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It’s Christmas time and my husband and I are eating Pho. We are having an interesting debate: What level of crisis allows the off-topic discussion of politics on a non-political blog, and how much or how often?

We agreed that one in twenty posts sounded fair for the time being. So this is my ONE, and I will make it count.

I was diagnosed with depression my freshman year in college. I was grieving from the loss of my mother, aunt, and grandmother, who had all passed away when I was in high school. My dog had been hit by a car and my boyfriend and I had broken up a few weeks prior to my first counseling appointment. I was also having family issues and was struggling with the changes of a new school, new friends, and harder classes. I wasn’t sleeping or eating, I was physically ill, and I had lost 30 pounds in less than two months.

Instead of empathizing with me, my therapist told me after maybe two sessions that I needed to re-frame my thinking; “Sometimes things just aren’t as bad as you think they are,” she said. She then gave me a sheet of paper outlining all the different ways a person can think irrationally.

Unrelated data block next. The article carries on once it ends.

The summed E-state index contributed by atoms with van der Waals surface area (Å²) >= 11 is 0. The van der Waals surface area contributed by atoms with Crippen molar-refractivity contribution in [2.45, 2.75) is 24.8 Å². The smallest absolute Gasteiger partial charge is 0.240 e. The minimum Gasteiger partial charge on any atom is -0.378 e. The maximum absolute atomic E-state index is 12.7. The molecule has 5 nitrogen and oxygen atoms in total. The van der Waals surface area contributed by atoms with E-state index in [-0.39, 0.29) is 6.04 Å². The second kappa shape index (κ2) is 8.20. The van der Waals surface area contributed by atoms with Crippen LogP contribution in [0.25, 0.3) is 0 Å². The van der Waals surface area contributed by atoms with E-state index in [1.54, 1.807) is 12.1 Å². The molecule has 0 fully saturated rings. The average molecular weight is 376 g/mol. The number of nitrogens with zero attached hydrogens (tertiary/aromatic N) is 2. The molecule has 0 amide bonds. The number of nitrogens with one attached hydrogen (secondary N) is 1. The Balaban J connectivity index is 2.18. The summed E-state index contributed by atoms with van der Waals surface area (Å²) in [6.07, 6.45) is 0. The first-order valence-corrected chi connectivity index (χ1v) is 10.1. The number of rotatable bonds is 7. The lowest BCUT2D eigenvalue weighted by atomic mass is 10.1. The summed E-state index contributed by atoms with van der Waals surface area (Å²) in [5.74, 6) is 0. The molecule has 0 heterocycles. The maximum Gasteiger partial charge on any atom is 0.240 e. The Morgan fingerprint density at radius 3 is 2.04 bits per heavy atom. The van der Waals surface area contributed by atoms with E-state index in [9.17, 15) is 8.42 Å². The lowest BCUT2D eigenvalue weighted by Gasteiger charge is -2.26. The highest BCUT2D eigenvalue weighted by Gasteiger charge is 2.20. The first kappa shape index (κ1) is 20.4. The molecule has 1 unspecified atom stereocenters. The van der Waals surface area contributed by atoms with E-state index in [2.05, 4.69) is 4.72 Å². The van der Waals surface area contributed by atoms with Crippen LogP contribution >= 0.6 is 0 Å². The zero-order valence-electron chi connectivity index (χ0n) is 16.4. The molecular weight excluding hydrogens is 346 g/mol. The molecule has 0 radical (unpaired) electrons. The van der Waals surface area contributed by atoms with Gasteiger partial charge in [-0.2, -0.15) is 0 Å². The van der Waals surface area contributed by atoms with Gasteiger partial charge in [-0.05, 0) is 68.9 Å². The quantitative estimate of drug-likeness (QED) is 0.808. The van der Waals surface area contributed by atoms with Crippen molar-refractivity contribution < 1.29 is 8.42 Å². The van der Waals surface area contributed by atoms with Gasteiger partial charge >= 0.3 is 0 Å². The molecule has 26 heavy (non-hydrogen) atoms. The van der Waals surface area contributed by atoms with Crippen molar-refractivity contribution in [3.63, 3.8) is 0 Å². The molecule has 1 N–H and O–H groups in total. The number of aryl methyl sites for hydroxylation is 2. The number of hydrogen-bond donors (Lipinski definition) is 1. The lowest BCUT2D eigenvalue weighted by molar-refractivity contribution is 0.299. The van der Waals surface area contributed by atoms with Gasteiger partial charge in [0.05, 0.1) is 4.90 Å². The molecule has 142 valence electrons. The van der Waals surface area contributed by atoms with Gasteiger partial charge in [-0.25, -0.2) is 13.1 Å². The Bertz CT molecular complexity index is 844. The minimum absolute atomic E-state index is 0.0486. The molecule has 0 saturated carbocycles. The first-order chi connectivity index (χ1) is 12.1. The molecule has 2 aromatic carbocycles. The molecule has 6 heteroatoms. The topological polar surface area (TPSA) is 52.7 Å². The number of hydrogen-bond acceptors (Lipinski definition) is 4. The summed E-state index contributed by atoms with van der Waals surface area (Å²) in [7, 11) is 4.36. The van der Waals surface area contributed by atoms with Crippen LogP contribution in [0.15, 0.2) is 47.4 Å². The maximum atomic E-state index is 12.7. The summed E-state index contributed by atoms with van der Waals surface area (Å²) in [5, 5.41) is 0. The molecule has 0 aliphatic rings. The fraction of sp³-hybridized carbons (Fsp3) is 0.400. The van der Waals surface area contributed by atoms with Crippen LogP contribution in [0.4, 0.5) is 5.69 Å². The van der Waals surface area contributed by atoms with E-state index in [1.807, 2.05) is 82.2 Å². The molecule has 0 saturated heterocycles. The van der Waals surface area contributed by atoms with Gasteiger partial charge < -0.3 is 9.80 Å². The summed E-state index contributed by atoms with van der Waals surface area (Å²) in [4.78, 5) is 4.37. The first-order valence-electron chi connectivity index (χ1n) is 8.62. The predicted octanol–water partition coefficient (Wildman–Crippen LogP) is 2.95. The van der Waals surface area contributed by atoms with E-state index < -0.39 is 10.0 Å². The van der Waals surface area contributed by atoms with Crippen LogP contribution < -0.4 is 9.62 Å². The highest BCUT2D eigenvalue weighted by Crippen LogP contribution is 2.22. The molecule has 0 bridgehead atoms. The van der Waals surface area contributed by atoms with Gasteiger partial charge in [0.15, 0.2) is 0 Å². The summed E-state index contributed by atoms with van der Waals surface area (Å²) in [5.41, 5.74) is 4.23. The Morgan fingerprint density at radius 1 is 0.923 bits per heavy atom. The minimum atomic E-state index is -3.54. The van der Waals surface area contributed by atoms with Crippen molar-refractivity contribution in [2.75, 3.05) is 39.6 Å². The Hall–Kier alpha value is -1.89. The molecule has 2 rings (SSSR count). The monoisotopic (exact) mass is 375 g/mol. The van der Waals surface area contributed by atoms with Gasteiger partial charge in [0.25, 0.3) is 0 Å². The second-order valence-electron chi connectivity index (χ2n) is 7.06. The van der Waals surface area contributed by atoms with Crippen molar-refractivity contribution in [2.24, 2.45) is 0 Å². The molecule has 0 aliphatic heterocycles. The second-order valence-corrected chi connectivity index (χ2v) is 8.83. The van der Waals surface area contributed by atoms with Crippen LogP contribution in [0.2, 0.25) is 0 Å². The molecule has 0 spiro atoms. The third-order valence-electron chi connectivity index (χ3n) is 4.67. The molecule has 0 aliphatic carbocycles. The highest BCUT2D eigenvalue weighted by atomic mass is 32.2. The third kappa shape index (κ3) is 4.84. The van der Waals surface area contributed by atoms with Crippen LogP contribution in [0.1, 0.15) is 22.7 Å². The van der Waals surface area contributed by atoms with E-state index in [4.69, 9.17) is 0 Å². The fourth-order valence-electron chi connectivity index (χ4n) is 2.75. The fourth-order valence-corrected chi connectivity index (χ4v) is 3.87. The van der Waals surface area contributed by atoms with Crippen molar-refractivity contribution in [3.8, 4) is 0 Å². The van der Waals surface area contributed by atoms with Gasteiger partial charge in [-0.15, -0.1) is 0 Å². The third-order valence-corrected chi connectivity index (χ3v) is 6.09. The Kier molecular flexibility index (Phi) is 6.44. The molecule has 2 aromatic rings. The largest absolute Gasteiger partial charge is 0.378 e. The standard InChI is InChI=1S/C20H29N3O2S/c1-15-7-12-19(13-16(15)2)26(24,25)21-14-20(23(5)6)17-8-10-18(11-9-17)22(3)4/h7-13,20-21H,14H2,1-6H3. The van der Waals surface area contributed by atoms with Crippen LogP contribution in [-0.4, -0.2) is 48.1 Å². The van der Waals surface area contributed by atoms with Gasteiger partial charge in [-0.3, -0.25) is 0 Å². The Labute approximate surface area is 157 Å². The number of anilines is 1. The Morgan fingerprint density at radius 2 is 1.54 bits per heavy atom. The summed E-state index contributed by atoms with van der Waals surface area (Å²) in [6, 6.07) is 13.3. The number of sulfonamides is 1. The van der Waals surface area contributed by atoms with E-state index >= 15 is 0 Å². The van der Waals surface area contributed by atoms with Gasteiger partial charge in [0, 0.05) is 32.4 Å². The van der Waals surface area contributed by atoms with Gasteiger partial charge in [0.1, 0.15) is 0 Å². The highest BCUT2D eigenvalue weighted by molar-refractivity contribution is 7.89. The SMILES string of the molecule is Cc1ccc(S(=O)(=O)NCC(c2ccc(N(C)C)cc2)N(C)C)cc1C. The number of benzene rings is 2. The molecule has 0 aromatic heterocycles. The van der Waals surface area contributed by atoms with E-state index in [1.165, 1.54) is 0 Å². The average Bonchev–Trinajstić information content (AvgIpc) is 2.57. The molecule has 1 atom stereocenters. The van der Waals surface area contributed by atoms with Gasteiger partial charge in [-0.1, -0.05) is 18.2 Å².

Now, if you have read my blog, you know I am a big fan of optimism and cognitive re-framing. And no offense to the wonderfully effective cognitive behavioral therapy, (or therapists in general, because in my time working in the field I have known far, far more lovely ones than bad ones) but I didn’t take her particular approach very well for my particular situation.

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Me at the beginning of my recovery from depression; I weighed less than 90 pounds.
This was my first experience with victim blaming, but it wasn’t my last. I realized that yes, depression can be accompanied by irrational thinking, but it was easier for her to think I was depressed as a result of thinking irrationally than to realize that a bunch of losses in close succession might hurt, and that, more importantly, such unfortunate events could happen to anyone, even her. I must have done something wrong. Otherwise, the world wouldn’t be fair.